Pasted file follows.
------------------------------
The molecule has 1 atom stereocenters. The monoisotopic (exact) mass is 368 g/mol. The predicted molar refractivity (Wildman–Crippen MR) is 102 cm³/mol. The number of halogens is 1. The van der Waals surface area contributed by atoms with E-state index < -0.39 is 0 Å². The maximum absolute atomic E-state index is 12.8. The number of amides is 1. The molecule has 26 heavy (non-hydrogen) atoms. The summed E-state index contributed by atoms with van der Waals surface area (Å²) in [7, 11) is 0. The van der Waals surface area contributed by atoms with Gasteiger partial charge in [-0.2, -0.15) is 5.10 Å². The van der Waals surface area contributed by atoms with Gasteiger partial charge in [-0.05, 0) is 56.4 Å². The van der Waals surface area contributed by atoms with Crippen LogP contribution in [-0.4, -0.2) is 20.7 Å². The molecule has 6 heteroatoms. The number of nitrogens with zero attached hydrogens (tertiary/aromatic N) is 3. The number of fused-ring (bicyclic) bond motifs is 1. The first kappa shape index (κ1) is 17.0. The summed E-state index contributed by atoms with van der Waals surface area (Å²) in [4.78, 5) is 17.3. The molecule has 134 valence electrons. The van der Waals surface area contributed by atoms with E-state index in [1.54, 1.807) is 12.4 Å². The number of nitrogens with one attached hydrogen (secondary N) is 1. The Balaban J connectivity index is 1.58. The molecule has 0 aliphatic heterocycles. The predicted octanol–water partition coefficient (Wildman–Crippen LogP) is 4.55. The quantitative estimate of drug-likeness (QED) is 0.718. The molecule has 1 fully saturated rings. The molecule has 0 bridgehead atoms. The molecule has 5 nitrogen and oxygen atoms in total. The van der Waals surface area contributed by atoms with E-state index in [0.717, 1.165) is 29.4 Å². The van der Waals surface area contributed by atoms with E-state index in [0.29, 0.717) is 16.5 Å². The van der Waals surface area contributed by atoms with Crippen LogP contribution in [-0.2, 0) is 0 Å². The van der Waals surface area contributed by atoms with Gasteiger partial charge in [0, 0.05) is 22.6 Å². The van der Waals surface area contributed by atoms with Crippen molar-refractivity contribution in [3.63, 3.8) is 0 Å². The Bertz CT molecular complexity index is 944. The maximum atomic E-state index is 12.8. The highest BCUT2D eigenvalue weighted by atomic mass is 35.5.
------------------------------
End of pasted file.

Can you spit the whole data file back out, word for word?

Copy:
The molecule has 1 atom stereocenters. The monoisotopic (exact) mass is 368 g/mol. The predicted molar refractivity (Wildman–Crippen MR) is 102 cm³/mol. The number of halogens is 1. The van der Waals surface area contributed by atoms with E-state index < -0.39 is 0 Å². The maximum absolute atomic E-state index is 12.8. The number of amides is 1. The molecule has 26 heavy (non-hydrogen) atoms. The summed E-state index contributed by atoms with van der Waals surface area (Å²) in [7, 11) is 0. The van der Waals surface area contributed by atoms with Gasteiger partial charge in [-0.2, -0.15) is 5.10 Å². The van der Waals surface area contributed by atoms with Gasteiger partial charge in [-0.05, 0) is 56.4 Å². The van der Waals surface area contributed by atoms with Crippen LogP contribution in [-0.4, -0.2) is 20.7 Å². The molecule has 6 heteroatoms. The number of nitrogens with zero attached hydrogens (tertiary/aromatic N) is 3. The number of fused-ring (bicyclic) bond motifs is 1. The first kappa shape index (κ1) is 17.0. The summed E-state index contributed by atoms with van der Waals surface area (Å²) in [4.78, 5) is 17.3. The molecule has 134 valence electrons. The van der Waals surface area contributed by atoms with E-state index in [1.54, 1.807) is 12.4 Å². The number of nitrogens with one attached hydrogen (secondary N) is 1. The Balaban J connectivity index is 1.58. The molecule has 0 aliphatic heterocycles. The predicted octanol–water partition coefficient (Wildman–Crippen LogP) is 4.55. The quantitative estimate of drug-likeness (QED) is 0.718. The molecule has 1 fully saturated rings. The molecule has 0 bridgehead atoms. The molecule has 5 nitrogen and oxygen atoms in total. The van der Waals surface area contributed by atoms with E-state index in [0.717, 1.165) is 29.4 Å². The van der Waals surface area contributed by atoms with E-state index in [0.29, 0.717) is 16.5 Å². The van der Waals surface area contributed by atoms with Crippen LogP contribution in [-0.2, 0) is 0 Å². The van der Waals surface area contributed by atoms with Gasteiger partial charge in [0, 0.05) is 22.6 Å². The van der Waals surface area contributed by atoms with Crippen molar-refractivity contribution in [3.63, 3.8) is 0 Å². The Bertz CT molecular complexity index is 944. The maximum atomic E-state index is 12.8. The highest BCUT2D eigenvalue weighted by atomic mass is 35.5.